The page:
Do people really read product page copy? Maybe. While there’s evidence that most people skim, instead of read, online, there’s also good evidence that product descriptions matter. Substantially.
Although it’s not as blatant as a hero image or a value proposition, product page copy is an important component of a successful eCommerce site. Especially if you’ve got a large amount of traffic, beefing up your product page copy could produce noticeable lifts.
Empirical support from an ecommerce study conducted by NN group found that 20% of overall task failures – when the user failed to successfully complete a purchase when asked to do so – could be attributed to incomplete or unclear product information.
These guidelines aim to help you avoid that 20% of failures.
8 guidelines for ecommerce product description:
- Create unique product descriptions (don’t use the manufacturer’s).
- Every sentence in the product description should tell buyers. something they didn’t know before (don’t tell them it’s chocolate if they’re buying a box of chocolates).
- Gather and analyze product reviews to see what people enjoy most. Include it in your product description.
- Product description should address fears, uncertainties, and doubts- figure out what these are.
- Write your product descriptions in the style of your target audience.
- Share features AND benefits.
- Use specific language in product description (“best value” vs “won X award 4 years in a row”).
- Be altruistic, sell for a “cause”.
Guideline #176. Create unique product descriptions (don’t use the manufacturer’s).
Product descriptions provide an opportunity to increase sales using various copywriting techniques. Manufacturer’s descriptions don’t focus on sales, so don’t rely on them to deliver a powerful message to site visitors.
REI writes a compelling description, includes a video, and a table of details, specs, etc:
Guideline #177. Every sentence in the product description should tell buyers something they didn’t know before (don’t tell them it’s chocolate if they’re buying a box of chocolates).
This straightforward guideline deals with the power of your product description. Your description should be information-packed, starting with the most important details. Read our blog post on product page copy for more insight.
Guideline #178. Gather and analyze product reviews to see what people enjoy most. Include it in your product description.
Analyze product reviews for recurring features or aspects that customers enjoy. Also, look for phrases that are used repeatedly. For instance, if multiple reviews mention how “soft” your sweater is, be sure to advertise the softness in your description.
Guideline #179. Product description should address fears, uncertainties, and doubts- figure out what these are.
To learn what drives potential customers’ buying decisions, comb through product reviews and send surveys to past customers. Take this information and add it to your product description.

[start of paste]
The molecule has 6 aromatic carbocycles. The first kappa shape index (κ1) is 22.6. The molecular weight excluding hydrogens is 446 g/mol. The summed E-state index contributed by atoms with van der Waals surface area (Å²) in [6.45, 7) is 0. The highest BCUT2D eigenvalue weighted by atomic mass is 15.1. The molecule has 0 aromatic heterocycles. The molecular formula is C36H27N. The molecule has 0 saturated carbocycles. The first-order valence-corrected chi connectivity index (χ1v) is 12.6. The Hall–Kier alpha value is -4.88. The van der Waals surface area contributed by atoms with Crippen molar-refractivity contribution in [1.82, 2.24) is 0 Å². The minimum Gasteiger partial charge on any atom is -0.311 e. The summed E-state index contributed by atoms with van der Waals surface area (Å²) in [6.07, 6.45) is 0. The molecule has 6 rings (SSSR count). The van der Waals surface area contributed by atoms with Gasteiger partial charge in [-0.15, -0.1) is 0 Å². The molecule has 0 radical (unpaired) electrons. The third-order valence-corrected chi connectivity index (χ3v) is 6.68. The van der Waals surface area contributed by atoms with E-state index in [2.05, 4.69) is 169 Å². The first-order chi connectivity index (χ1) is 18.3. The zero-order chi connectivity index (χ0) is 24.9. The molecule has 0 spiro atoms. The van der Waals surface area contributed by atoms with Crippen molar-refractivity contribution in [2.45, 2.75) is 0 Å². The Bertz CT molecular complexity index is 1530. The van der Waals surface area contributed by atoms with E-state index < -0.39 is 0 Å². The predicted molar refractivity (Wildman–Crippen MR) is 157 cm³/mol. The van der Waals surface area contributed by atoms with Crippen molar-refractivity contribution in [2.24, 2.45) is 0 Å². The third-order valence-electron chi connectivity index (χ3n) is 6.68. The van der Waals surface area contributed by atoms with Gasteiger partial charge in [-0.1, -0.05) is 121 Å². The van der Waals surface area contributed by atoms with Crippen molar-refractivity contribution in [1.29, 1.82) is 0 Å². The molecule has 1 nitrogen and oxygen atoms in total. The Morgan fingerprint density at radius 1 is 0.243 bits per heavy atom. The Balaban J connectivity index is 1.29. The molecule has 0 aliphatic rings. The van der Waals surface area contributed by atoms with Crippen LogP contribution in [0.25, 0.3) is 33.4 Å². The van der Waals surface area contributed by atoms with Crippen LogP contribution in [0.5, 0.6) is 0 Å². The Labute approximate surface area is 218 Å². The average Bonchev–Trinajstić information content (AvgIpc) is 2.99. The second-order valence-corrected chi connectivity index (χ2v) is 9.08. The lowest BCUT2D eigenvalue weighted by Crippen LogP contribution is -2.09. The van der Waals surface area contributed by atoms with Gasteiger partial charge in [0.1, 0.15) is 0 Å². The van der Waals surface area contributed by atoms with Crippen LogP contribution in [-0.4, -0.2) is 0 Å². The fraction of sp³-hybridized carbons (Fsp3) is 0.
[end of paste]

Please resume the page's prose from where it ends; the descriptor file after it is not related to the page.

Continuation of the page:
Addressing uncertainties, fears, and doubts removes one more obstacle between turning a site visitor into a customer. Read this article to learn more about addressing FUDs.
Petco does an excellent job acknowledging and addressing FUDs. For a $160 self-scooping litter box, a product that seems precarious by nature, the site advertises a 30-day money back guarantee and shares a variety of information all crafted to inform and reassure potential customers:
The description of each product and ingredients list was there as most sites do not show everything. Also it was helpful in that the products show the allergy in case someone needed to know if it was dairy free or gluten free.
Guideline #180. Write your product descriptions in the style of your target audience.
Use qualitative analysis to develop buyer personas. Craft your product descriptions around these personas.
American Eagle’s product description writing accurately reflects the style of their main customer demographic:
I also love how it’s very geared towards my generation – the “like button” seems very fluid with the “feel” of the site. And as I like photos on Instagram all day, it makes sense that I am able to “like” clothes that I’d like to buy on the website, too.
Some things were abbreviated in ways that I would not understand.
Guideline #181. Share features AND benefits.
This guideline doesn’t require too much background. Explain what your product is and why people will be better with it.
BodyBuilding.com effectively explains what’s in their top-selling protein powder and why it’s worth the purchase:
Guideline #182. Use specific language in product description (“best value” vs “won X award 4 years in a row”).
Back up powerful statements for credibility and validity.
Bodybuilding.com on their whey protein powder product page:
Guideline #183. Be altruistic, sell for a “cause”.
One survey found that 94% of people would switch to a brand that supports a cause, and 20% would pay more if the product supported a caused.
Consumers favor philanthropy. Here’s how West Elm does it on a rug product page:
How to do it RIGHT
Using a site wide banner on the top of every page and in the footer, Petsmart reminds their visitors that they donate to charities across the country and of their mission to save lives and end animal homelessness.